Engaging the Community
The way a community goes about building a school helps to determine the quality of the finished structure, helps to determine whether or not that structure will continue to inspire that same community over time. The act of building a school sets a tone for years to come.
The people who will live in a school must be the ones to undertake the work of determining outcomes and crafting the means to reach them, and even then, the process must be ongoing as new staff is hired and new students are enrolled.Teachers, administrators, and community members must join together in answering some important questions:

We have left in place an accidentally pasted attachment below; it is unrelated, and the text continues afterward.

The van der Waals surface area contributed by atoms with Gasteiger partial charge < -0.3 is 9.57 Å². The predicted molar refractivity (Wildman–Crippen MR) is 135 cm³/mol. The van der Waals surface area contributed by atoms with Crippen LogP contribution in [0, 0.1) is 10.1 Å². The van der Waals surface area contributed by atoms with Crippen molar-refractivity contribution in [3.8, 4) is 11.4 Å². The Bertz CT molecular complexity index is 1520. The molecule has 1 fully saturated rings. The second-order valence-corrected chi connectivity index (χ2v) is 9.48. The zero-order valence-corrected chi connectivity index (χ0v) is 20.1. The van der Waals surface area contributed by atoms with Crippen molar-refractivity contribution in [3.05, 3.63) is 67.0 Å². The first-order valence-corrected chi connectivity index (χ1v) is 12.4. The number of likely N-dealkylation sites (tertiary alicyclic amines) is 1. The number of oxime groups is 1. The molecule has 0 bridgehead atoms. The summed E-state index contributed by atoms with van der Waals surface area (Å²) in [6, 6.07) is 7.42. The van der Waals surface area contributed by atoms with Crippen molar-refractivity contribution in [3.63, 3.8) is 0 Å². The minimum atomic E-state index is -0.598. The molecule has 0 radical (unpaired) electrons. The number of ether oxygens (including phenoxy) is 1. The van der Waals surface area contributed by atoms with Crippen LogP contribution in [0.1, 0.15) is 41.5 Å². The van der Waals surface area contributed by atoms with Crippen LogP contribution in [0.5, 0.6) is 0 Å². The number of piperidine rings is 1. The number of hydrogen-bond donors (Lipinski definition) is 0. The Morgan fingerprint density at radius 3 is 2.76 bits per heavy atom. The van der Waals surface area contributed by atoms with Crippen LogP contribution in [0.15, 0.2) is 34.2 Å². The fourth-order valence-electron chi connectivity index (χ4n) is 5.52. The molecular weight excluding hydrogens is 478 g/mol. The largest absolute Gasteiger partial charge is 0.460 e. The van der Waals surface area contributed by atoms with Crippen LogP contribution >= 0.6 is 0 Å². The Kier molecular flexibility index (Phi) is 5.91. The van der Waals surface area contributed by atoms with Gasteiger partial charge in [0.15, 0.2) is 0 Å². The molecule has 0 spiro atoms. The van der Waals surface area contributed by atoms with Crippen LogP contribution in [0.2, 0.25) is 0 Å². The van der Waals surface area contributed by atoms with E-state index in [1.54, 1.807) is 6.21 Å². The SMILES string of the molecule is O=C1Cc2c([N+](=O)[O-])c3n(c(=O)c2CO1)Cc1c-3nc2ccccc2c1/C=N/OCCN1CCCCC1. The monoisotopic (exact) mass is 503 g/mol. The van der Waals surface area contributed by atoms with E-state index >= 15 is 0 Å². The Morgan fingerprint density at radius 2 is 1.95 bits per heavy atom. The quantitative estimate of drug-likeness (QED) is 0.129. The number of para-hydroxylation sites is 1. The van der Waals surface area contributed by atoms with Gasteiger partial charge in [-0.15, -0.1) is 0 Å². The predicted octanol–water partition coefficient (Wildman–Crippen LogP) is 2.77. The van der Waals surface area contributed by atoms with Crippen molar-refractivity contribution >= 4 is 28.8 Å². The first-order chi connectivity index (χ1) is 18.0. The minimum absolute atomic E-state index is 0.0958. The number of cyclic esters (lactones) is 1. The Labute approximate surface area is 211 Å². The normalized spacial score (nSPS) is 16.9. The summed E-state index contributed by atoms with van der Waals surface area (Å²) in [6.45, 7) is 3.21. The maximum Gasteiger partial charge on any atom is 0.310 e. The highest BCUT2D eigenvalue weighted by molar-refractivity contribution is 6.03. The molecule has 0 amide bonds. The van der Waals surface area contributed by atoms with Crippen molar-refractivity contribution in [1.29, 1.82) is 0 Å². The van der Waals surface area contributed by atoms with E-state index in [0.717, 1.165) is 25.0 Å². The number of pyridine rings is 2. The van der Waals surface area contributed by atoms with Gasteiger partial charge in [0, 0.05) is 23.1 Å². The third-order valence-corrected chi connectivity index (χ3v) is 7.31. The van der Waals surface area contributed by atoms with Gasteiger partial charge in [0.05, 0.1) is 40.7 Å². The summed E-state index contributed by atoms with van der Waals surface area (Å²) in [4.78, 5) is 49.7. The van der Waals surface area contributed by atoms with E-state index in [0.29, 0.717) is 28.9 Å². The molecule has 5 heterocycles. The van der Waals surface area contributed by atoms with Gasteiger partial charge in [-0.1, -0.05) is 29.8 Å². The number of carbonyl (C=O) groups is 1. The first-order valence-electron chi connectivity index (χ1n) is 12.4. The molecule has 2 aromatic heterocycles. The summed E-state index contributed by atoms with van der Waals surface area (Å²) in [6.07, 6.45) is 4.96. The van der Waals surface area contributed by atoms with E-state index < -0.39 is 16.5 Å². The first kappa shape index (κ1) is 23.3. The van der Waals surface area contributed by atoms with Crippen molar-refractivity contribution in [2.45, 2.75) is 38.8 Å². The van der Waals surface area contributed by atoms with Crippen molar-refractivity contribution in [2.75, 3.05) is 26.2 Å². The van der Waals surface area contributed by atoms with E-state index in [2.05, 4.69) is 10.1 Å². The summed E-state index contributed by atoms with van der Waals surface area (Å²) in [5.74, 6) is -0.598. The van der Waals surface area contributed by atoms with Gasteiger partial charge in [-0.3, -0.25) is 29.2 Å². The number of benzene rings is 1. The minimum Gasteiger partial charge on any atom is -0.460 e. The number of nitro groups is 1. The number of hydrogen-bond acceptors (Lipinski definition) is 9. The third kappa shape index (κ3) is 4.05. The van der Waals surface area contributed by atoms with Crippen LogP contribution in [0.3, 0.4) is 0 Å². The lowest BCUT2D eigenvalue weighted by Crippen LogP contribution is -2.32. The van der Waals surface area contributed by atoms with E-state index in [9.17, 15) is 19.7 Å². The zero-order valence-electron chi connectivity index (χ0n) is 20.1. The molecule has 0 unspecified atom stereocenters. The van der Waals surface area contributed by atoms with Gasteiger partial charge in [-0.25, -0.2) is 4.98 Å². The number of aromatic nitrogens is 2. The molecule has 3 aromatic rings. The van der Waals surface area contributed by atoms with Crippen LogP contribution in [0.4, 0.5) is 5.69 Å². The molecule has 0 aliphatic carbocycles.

- What makes a school significant?
- How do we know when a school’s physical structure reinforces the established goals of teaching and learning?
- Do we understand why certain spaces work and others do not?
As participants debate what is most important and necessary, parents and other community members come to appreciate educators’ knowledge of learning and teaching. Further, the experience taps the interests and skills of citizens.
Planning teams, composed of informed users, must
- Document the existing conditions of a problem,
- Define its context, and
- Collect relevant data.
Any solution will be linked to how the problem is perceived, defined, and articulated. Early on in the process, community engagement is important for reasons of exchanging information and building community ownership over the project. The convening of public forums and planning workshops is more efficient than relying on information gathered piecemeal. They allow for the identity of points of consensus as well as points of conflict.
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